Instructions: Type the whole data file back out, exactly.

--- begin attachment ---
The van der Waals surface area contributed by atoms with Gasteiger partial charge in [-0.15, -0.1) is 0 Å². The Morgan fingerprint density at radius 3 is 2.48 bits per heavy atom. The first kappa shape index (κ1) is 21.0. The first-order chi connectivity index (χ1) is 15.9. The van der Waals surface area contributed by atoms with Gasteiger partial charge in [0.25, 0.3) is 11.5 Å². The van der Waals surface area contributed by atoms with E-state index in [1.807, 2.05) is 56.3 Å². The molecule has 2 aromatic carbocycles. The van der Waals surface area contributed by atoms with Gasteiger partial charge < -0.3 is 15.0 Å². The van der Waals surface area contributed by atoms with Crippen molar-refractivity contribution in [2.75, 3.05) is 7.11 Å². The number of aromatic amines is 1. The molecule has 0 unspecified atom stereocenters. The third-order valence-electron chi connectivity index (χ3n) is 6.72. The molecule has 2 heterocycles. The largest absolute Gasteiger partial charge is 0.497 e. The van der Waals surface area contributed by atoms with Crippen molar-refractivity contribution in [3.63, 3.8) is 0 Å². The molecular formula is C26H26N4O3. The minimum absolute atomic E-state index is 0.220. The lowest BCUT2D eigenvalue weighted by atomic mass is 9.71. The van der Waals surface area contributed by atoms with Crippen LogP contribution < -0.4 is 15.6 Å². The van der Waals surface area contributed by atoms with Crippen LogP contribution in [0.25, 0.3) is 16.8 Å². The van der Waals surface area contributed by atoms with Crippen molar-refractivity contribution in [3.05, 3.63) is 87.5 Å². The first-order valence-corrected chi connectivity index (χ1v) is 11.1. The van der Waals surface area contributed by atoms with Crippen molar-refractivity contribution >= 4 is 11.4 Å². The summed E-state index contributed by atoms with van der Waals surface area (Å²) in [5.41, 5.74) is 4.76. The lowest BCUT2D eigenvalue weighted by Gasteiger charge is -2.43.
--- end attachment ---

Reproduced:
The van der Waals surface area contributed by atoms with Gasteiger partial charge in [-0.15, -0.1) is 0 Å². The Morgan fingerprint density at radius 3 is 2.48 bits per heavy atom. The first kappa shape index (κ1) is 21.0. The first-order chi connectivity index (χ1) is 15.9. The van der Waals surface area contributed by atoms with Gasteiger partial charge in [0.25, 0.3) is 11.5 Å². The van der Waals surface area contributed by atoms with E-state index in [1.807, 2.05) is 56.3 Å². The molecule has 2 aromatic carbocycles. The van der Waals surface area contributed by atoms with Gasteiger partial charge < -0.3 is 15.0 Å². The van der Waals surface area contributed by atoms with Crippen molar-refractivity contribution in [2.75, 3.05) is 7.11 Å². The number of aromatic amines is 1. The molecule has 0 unspecified atom stereocenters. The third-order valence-electron chi connectivity index (χ3n) is 6.72. The molecule has 2 heterocycles. The largest absolute Gasteiger partial charge is 0.497 e. The van der Waals surface area contributed by atoms with Crippen molar-refractivity contribution in [3.63, 3.8) is 0 Å². The molecular formula is C26H26N4O3. The minimum absolute atomic E-state index is 0.220. The lowest BCUT2D eigenvalue weighted by atomic mass is 9.71. The van der Waals surface area contributed by atoms with Crippen LogP contribution < -0.4 is 15.6 Å². The van der Waals surface area contributed by atoms with Crippen LogP contribution in [0.25, 0.3) is 16.8 Å². The van der Waals surface area contributed by atoms with Crippen molar-refractivity contribution in [3.05, 3.63) is 87.5 Å². The first-order valence-corrected chi connectivity index (χ1v) is 11.1. The van der Waals surface area contributed by atoms with Crippen molar-refractivity contribution >= 4 is 11.4 Å². The summed E-state index contributed by atoms with van der Waals surface area (Å²) in [5.41, 5.74) is 4.76. The lowest BCUT2D eigenvalue weighted by Gasteiger charge is -2.43.